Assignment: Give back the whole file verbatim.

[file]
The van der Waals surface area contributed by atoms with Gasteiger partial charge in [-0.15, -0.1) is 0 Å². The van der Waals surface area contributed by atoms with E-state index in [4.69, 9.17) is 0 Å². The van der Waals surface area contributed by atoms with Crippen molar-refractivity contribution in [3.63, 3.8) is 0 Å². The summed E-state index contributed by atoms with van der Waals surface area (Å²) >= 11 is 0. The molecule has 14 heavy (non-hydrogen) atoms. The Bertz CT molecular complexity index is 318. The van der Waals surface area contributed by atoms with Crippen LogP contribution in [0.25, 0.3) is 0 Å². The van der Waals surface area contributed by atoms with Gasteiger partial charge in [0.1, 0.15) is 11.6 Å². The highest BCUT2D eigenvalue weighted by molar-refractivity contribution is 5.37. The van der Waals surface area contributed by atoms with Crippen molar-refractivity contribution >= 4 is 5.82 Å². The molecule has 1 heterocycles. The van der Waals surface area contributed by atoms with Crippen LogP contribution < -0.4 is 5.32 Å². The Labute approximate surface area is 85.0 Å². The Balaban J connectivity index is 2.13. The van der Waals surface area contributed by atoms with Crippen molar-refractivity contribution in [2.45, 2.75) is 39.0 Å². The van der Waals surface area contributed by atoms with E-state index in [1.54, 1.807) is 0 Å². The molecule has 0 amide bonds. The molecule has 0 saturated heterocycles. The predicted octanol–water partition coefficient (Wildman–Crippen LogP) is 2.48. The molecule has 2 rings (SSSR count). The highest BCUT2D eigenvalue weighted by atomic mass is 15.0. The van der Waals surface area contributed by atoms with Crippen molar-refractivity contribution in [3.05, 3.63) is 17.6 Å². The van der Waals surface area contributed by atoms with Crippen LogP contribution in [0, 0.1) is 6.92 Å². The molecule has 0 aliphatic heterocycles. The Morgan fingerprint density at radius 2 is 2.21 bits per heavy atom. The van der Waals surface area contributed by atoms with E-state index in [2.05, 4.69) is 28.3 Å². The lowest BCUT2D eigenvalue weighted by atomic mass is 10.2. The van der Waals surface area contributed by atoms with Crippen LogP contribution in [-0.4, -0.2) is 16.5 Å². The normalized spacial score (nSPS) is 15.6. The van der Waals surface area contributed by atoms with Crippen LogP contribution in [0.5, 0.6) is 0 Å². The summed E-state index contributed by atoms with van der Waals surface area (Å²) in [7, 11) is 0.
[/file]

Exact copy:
The van der Waals surface area contributed by atoms with Gasteiger partial charge in [-0.15, -0.1) is 0 Å². The van der Waals surface area contributed by atoms with E-state index in [4.69, 9.17) is 0 Å². The van der Waals surface area contributed by atoms with Crippen molar-refractivity contribution in [3.63, 3.8) is 0 Å². The summed E-state index contributed by atoms with van der Waals surface area (Å²) >= 11 is 0. The molecule has 14 heavy (non-hydrogen) atoms. The Bertz CT molecular complexity index is 318. The van der Waals surface area contributed by atoms with Crippen LogP contribution in [0.25, 0.3) is 0 Å². The van der Waals surface area contributed by atoms with Gasteiger partial charge in [0.1, 0.15) is 11.6 Å². The highest BCUT2D eigenvalue weighted by molar-refractivity contribution is 5.37. The van der Waals surface area contributed by atoms with Crippen molar-refractivity contribution >= 4 is 5.82 Å². The molecule has 1 heterocycles. The van der Waals surface area contributed by atoms with Crippen LogP contribution < -0.4 is 5.32 Å². The Labute approximate surface area is 85.0 Å². The Balaban J connectivity index is 2.13. The van der Waals surface area contributed by atoms with Crippen molar-refractivity contribution in [2.45, 2.75) is 39.0 Å². The van der Waals surface area contributed by atoms with E-state index in [1.54, 1.807) is 0 Å². The molecule has 0 amide bonds. The molecule has 0 saturated heterocycles. The predicted octanol–water partition coefficient (Wildman–Crippen LogP) is 2.48. The molecule has 2 rings (SSSR count). The highest BCUT2D eigenvalue weighted by atomic mass is 15.0. The van der Waals surface area contributed by atoms with Crippen molar-refractivity contribution in [3.05, 3.63) is 17.6 Å². The van der Waals surface area contributed by atoms with Crippen LogP contribution in [0, 0.1) is 6.92 Å². The molecule has 0 aliphatic heterocycles. The Morgan fingerprint density at radius 2 is 2.21 bits per heavy atom. The van der Waals surface area contributed by atoms with E-state index in [2.05, 4.69) is 28.3 Å². The lowest BCUT2D eigenvalue weighted by atomic mass is 10.2. The van der Waals surface area contributed by atoms with Crippen LogP contribution in [-0.4, -0.2) is 16.5 Å². The normalized spacial score (nSPS) is 15.6. The van der Waals surface area contributed by atoms with Crippen LogP contribution in [0.5, 0.6) is 0 Å². The summed E-state index contributed by atoms with van der Waals surface area (Å²) in [7, 11) is 0.